It Is Surprisingly Hard To Create An Incompetent Arse-Clown In Dungeons & Dragons

It Is Surprisingly Hard To Create An Incompetent Arse-Clown In Dungeons & Dragons
To sign up for our daily newsletter covering the latest news, features and reviews, head HERE. For a running feed of all our stories, follow us on Twitter HERE. Or you can bookmark the Kotaku Australia homepage to visit whenever you need a news fix.

The great escapist fantasy of Dungeons & Dragons is that you are not a salaryperson shovelling handfuls of gummy bears into your mouth and rolling 20-sided dice. Rather, you are a singularly important hero with a singular capacity to disarm some impending plot bomb. It’s a time-tried formula, one that basically spawned an entire industry (see: role-playing games) — but let’s take a pause on that and consider a less-trodden way to play Dungeons & Dragons: being an incompetent dimwit.

This article has been updated since its original publication.

Sucking in totality is just not something Dungeons & Dragons readily accommodates. And yet playing an idiotic character tests everything you knew about Dungeons & Dragons, from the core of its mechanics to the way you navigate your dungeon master’s plot.

On Sunday, I made Vicco “The Veech” Vadalucci. He’s a Dwarvaan acquirer-of-things, a man of business, a hobbyist gambler with a New Jersey-Italian accent. He’s the kind of guy who says he can get you anything — whether it fell off the back of a cart somewhere or he knows a guy who knows a guy with some connections in rare potions. “The Veech” might leave a room for 30 seconds and then come back saying he’d just consulted with “his buddy outside,” who told him to ask the quest-giver for more gold. In truth, the only “product” he can reliably come by is toy dolls for his beloved little daughter, and he has essentially no business connections at all. He’s full of shit. He can’t do anything — at least anything epic.

Lest it come off like I was purposefully sabotaging the campaign, allow me to defend myself: Dungeons & Dragons changed the world in 1974, in part, because it was a game that could not be won. It’s a storytelling game played using tactics and strategy. Yet battles must end, information must be extracted, and campaign adventures must come to a close.

Inventing an incompetent stooge and inserting him into a party of sharpened blades with lofty personal fitness goals runs a high risk of making everyone have a bad time — if they’re focused on taking down baddies and amassing treasure. That wasn’t our vibe on Sunday. We were all about role-playing dummies and telling a good story. “The Veech” was in-bounds. The only problem was making sure his stats matched his unskilled character.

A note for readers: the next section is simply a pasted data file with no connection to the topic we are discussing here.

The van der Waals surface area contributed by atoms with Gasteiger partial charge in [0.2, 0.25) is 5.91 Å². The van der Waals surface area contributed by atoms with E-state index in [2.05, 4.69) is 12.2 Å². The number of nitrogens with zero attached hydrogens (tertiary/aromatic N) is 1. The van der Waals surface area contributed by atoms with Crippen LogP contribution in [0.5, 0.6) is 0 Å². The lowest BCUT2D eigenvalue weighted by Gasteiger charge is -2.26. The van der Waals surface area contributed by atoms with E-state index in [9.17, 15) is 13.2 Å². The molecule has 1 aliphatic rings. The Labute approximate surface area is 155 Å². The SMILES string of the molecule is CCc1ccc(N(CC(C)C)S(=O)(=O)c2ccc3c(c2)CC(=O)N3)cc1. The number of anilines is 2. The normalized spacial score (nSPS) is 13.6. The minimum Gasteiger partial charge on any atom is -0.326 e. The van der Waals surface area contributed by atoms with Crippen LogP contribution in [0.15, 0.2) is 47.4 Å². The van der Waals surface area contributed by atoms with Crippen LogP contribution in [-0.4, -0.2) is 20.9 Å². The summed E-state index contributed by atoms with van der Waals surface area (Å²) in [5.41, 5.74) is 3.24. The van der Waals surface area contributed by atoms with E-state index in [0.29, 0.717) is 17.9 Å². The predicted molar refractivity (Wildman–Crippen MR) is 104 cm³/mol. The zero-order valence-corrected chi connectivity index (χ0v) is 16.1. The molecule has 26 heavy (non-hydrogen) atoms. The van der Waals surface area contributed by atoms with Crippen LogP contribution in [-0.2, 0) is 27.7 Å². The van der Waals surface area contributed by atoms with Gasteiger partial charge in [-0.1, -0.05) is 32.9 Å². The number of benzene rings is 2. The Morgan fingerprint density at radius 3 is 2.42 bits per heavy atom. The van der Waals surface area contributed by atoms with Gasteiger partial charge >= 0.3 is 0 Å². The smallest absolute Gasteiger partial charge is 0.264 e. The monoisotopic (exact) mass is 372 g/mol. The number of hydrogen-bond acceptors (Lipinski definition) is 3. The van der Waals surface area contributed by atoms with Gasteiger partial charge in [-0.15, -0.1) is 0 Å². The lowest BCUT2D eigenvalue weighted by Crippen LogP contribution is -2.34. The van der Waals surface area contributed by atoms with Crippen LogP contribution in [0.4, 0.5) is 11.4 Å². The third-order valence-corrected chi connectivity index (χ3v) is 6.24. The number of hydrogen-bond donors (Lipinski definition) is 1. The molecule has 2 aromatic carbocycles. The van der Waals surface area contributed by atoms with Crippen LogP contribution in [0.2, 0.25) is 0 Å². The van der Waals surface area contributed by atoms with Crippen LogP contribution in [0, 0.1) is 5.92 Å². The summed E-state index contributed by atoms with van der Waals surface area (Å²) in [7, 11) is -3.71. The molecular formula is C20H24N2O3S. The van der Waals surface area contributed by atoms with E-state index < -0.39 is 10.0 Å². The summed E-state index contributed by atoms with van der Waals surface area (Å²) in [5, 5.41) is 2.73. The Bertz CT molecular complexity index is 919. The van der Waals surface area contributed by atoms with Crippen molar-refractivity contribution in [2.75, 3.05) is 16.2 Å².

In Dungeons & Dragons’ player handbook, the player-character is described as someone who can “solve puzzles,” “battle fantastic monsters,” and “discover fabulous magic items and other treasure.” This is how the game is designed, and making a character who can’t do these things is surprisingly tricky. For example, first, a player must choose a character class like Sorcerer, Ranger and Bard. By even falling into one of these classes, each of which demarcates the player as someone with special capacities, the player-character is immediately assumed to be a little more powerful or have a little more potential than the norm.

“The Veech” is a phony and a plot catalyst, which made it hard as hell for me to fill out abilities and statistics on his Dungeons & Dragons character sheet. I made him a Cleric of the trickster god Tymora, also known as Lady Luck. (I couldn’t think of another class that made sense, although I’m willing to admit there may have been better options.) He was someone who had to rely on his Charisma statistic to keep up the charade.

But he definitely was not a powerful sorcerer, an artistic bard or a holy paladin warrior. As a devotee of Tymora, “The Veech” could gamble to his heart’s content. He could disguise himself with magic and make mirror images of himself. That all fit. Alongside all that, he also had this whole “intermediary between the mortal world and the distant planes of the gods” thing going on. He could proficiently battle with a warhammer and could casually turn undead.